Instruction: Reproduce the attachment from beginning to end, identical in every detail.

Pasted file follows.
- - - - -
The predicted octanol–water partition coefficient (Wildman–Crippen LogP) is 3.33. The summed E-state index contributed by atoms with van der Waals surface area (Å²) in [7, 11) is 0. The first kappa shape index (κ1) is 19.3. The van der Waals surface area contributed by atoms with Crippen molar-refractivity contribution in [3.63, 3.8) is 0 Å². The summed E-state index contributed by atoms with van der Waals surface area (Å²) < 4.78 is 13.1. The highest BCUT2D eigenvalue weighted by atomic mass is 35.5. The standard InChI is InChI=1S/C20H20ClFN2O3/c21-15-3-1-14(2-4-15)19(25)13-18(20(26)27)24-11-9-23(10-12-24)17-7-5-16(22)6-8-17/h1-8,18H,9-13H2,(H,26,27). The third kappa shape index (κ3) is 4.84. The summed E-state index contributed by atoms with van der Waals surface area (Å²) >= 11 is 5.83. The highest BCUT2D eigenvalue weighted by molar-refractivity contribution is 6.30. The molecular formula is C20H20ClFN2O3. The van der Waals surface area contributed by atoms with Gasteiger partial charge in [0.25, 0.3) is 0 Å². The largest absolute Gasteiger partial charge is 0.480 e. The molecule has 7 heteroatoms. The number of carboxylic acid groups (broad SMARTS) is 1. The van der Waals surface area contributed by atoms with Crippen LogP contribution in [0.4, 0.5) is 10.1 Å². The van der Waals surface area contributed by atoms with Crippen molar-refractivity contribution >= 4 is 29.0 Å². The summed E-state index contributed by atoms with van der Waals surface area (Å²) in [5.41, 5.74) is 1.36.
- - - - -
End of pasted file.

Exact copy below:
The predicted octanol–water partition coefficient (Wildman–Crippen LogP) is 3.33. The summed E-state index contributed by atoms with van der Waals surface area (Å²) in [7, 11) is 0. The first kappa shape index (κ1) is 19.3. The van der Waals surface area contributed by atoms with Crippen molar-refractivity contribution in [3.63, 3.8) is 0 Å². The summed E-state index contributed by atoms with van der Waals surface area (Å²) < 4.78 is 13.1. The highest BCUT2D eigenvalue weighted by atomic mass is 35.5. The standard InChI is InChI=1S/C20H20ClFN2O3/c21-15-3-1-14(2-4-15)19(25)13-18(20(26)27)24-11-9-23(10-12-24)17-7-5-16(22)6-8-17/h1-8,18H,9-13H2,(H,26,27). The third kappa shape index (κ3) is 4.84. The summed E-state index contributed by atoms with van der Waals surface area (Å²) >= 11 is 5.83. The highest BCUT2D eigenvalue weighted by molar-refractivity contribution is 6.30. The molecular formula is C20H20ClFN2O3. The van der Waals surface area contributed by atoms with Gasteiger partial charge in [0.25, 0.3) is 0 Å². The largest absolute Gasteiger partial charge is 0.480 e. The molecule has 7 heteroatoms. The number of carboxylic acid groups (broad SMARTS) is 1. The van der Waals surface area contributed by atoms with Crippen LogP contribution in [0.4, 0.5) is 10.1 Å². The van der Waals surface area contributed by atoms with Crippen molar-refractivity contribution >= 4 is 29.0 Å². The summed E-state index contributed by atoms with van der Waals surface area (Å²) in [5.41, 5.74) is 1.36.